Connolly: Easy ways to grow young gardeners this winter

Would you like to take the kids in your life on a walk down the garden path? Not long ago, farming and gardening were a necessary part of most families' lives and highly visible to young children. Now, in many cases, adults have to take the time to make sure children know their food doesn't magically materialize behind the fast-food counter.

To get some insights and holiday gift recommendations, I spoke with Lori Paradis Brant, environmental education director at Connecticut Forest and Park Association in Middlefield. She places gardening with children high on her list of activities that make a difference.

"Gardening can meet kids where they are, no matter their developmental level," she says.

Brant has been an environmental educator for 20 years, including 10 delivering the Project Learning Tree curriculum to Connecticut educators.

"Young children are very tactile and a garden can enliven all their senses," she says. "And one other wonderful thing is that from a child's perspective, it doesn't matter if the garden is as small as a pot of marigolds or as big as a working farm. To them, it's all about what touches them."

In Brant's opinion, three factors increase a young child's embrace of gardens and the outdoors.

"First, they need to be able to get outdoors, to dig leaf litter and sift dirt with their fingers," she says. "Kids in the 4- to 8-year-old range learn with their whole bodies. When they act like a tree, in their minds they start to become a tree."

The second way to encourage positive awareness, she says, is to share the child's excitement in discovery. "The shared excitement from an interested adult is priceless," she says.

Third, kids need the time and space to continue investigating, which is sometimes a challenge in today's more structured childhood schedules. "It's so important to let kids stay with a newfound interest, to reduce the number of interruptions," says Brant.

Books and indoor activities create opportunities for those important shared experiences with an enthusiastic adult. Brant offers a number of book suggestions for 4- to 8-year-olds.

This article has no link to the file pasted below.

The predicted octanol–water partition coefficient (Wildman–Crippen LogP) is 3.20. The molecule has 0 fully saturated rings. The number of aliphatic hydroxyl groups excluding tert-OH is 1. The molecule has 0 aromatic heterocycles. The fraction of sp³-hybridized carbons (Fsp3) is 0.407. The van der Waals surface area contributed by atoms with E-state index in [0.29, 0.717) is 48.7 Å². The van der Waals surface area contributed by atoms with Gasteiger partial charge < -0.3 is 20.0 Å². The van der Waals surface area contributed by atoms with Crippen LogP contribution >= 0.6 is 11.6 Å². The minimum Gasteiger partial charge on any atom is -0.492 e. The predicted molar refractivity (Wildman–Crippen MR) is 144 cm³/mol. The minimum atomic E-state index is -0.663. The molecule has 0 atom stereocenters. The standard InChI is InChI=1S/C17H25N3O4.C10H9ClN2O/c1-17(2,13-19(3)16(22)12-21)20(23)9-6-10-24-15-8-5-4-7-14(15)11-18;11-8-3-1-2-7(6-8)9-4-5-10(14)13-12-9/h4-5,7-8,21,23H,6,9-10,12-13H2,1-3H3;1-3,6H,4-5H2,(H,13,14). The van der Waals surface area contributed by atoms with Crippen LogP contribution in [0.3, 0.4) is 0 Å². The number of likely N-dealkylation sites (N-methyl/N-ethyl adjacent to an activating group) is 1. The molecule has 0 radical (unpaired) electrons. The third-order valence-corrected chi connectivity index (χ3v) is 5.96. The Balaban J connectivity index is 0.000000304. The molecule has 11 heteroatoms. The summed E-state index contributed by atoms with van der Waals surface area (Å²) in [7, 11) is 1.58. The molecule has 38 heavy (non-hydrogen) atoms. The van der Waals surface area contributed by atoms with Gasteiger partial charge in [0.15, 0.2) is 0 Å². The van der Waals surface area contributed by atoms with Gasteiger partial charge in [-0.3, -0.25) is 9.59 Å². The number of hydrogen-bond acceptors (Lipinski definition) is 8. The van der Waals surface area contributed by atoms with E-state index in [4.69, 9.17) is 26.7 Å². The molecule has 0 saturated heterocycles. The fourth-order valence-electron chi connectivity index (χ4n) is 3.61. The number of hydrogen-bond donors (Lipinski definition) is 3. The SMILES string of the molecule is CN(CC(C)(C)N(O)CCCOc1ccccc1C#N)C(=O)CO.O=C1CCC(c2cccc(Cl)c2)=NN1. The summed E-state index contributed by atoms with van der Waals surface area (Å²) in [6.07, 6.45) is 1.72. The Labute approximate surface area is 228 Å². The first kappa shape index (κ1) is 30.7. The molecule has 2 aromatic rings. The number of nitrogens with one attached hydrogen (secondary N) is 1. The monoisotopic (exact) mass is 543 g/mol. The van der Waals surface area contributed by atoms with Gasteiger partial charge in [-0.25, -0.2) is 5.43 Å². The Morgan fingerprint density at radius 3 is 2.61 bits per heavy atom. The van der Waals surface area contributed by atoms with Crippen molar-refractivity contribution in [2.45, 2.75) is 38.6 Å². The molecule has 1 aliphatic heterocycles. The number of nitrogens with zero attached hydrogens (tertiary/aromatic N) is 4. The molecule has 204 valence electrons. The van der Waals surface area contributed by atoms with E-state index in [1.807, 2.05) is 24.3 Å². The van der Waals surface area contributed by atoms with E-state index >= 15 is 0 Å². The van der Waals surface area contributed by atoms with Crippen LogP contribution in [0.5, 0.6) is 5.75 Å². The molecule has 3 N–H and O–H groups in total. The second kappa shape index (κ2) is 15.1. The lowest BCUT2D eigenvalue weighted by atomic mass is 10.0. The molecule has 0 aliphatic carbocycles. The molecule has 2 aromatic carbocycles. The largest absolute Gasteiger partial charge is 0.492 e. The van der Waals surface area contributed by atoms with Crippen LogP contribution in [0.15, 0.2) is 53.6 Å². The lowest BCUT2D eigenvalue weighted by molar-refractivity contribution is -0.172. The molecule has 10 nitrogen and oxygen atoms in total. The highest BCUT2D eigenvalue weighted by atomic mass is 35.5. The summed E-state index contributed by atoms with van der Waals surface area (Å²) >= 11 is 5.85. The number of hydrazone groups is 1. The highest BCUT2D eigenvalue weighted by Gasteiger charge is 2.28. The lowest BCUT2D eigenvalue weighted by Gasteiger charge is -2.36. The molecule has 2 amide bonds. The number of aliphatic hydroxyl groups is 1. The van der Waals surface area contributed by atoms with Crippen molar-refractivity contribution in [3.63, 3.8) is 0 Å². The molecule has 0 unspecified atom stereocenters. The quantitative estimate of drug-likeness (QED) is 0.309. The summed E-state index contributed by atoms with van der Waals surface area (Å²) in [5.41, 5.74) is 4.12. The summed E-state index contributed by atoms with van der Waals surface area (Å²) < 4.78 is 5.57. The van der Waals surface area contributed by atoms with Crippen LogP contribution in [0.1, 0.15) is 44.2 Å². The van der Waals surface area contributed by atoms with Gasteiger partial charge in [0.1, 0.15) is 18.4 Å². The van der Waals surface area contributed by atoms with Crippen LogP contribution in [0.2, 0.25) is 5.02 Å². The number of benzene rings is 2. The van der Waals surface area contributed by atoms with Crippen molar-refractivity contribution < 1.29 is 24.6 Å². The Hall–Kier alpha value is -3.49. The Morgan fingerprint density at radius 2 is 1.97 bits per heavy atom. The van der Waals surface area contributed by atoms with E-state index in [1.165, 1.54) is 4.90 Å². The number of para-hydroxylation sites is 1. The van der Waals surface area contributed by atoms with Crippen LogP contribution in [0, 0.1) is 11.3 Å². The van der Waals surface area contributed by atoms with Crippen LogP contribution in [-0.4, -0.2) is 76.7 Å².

For hilarity, she recommends "Diary of a Worm" by Doreen Cronin (2003). "Kids love it!" she says.

"Tops and Bottoms" is a 1995 Caldecott Honor book by Janet Stevens based on a classic parable that familiarizes children with vegetables in a garden while teaching about personal responsibility as well.

For a cat's eye view of farming, "Molly's Organic Farm" by Carol Malnor (2012) makes Brant's list. "I love the 'ready, set, grow' section at end of book and the story of the real cat named Molly," says Brant.

To reinforce her point about the insignificance of the garden's size, she recommends "Flower Garden" by Eve Bunting (1994). It follows a young city girl and her dad as they create a window box for mom. This book appears on a number of recommended lists.

Brant also recommends "A Seed Is Sleepy" by Diana Hutts Aston (2004) and "What's In the Garden?" by Marianne Berkes (2013).

In addition to Brant's recommendations, another well regarded book is "Miss Rumphius" by Barbara Cooney (1985). A fictional story of a woman who plants lupines all over the state of Maine, "Miss Rumphius" won several prestigious awards and is considered by many a children's classic.

"The Curious Garden" by Peter Brown (2009) is the story of a garden that goes on a stroll, so to speak. It is reminiscent of the real life story of New York City's Highline, an abandoned elevated railroad that has become a world-famous linear garden, park and public gathering space.

"Planting a Rainbow" (1992) and "Growing Vegetable Soup" (1990) by Lois Ehlert are among the most popular kids' gardening books. Another Eve Bunting book, "The Sunflower House," is also popular.

Activity kits are good at promoting appreciation for soil and plant life. The National Gardening Association, for instance, offers WormLab , a worm composting kit that is popular in science programs. It also sells the "Root-Vue Farm," where kids can watch root veggies such as carrots grow through a plexiglass container. (See the NGA's kids' gardening store at

For do-it-yourselfers, a copy of Sharon Lovejoy's 1999 book, "Roots, Shoots, Buckles and Boots" will help point the way.

As for a real growing experience this winter, consider a winter veggie harvest from a sunny windowsill. I've had luck with the very cute, diminutive Tom Thumb lettuce and Red Robin cherry tomatoes from seed.

Who says you can't awaken a young gardener in winter?



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